Buoyant with Bernhardt: Pops Returns to Granada
One of the reasons Bob Bernhardt has secured several long-term gigs as Principal Pops Conductor at several symphonies simultaneously — including the Louisville Orchestra (where his tenure spans four decades), the Chattanooga Symphony and Opera (19 seasons), and the Grand Rapids Symphony (seven years) — is his versatility and adaptability in leading an ensemble and connecting with an audience despite the disparate programming choices of each different organization. Which explains why Bernhardt has continued to endear himself to the community as he has navigated a variety of themes and collaborators over the course of his almost unbroken decade wielding the baton for our own beloved Santa Barbara Symphony’s annual New Year’s Eve concert — save for 2015-16 when music director Nir Kabaretti stuck around town to conduct himself.
There was an early year (2012-13) that included a collaboration with dancers from State Street Ballet, for example, followed a year later by a program paying tribute to two of Bernhardt’s pop heroes in Arthur Fiedler, whose half-century tenure at the helm of the Boston Pops established the ensemble as a national icon, and Fiedler’s successor composer John Williams. (Bernhardt has also guest conducted the Boston Pops on and off for nearly 30 years.)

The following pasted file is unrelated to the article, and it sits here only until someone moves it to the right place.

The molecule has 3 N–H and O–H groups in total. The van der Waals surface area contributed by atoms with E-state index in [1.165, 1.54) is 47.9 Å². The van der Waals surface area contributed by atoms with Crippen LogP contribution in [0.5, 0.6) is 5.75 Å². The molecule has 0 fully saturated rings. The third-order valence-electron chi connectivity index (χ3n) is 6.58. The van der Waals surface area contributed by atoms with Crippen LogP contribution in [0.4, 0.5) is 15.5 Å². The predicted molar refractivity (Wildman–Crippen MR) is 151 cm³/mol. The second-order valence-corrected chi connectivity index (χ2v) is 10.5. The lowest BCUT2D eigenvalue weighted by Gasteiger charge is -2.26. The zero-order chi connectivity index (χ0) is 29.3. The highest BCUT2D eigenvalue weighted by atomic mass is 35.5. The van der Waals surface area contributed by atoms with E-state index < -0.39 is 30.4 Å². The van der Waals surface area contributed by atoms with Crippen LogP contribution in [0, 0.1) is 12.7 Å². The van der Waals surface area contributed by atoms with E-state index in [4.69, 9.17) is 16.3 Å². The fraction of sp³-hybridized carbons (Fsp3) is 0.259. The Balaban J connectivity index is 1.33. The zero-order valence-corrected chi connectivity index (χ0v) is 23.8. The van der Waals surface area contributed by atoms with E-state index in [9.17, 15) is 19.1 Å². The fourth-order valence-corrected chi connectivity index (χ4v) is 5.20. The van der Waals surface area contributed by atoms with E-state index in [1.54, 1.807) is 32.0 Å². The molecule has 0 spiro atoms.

A New Year’s Eve boasting a synchronized aerial performance from the troupe Cirque de la Symphonie (2016-17) was followed by an appearance featuring theatrical circus company Troupe Vertigo (2017-18). The dawning of 2019 brought “Dancing in the Streets” with a Motown-themed concert lending symphonic soundscapes to hits by Stevie Wonder, Marvin Gaye, James Brown, and others, while 2019 giving way to 2020 took on a topical theme of Women in Rock on the heels of the #MeToo and #TimesUp movements, with three leading ladies sharing hits from some of the most famous female rock vocalists in history, including Carole King, Tina Turner, Aretha Franklin, and even Pat Benatar’s “Hit Me with Your Best Shot,” strangely in a symphony setting.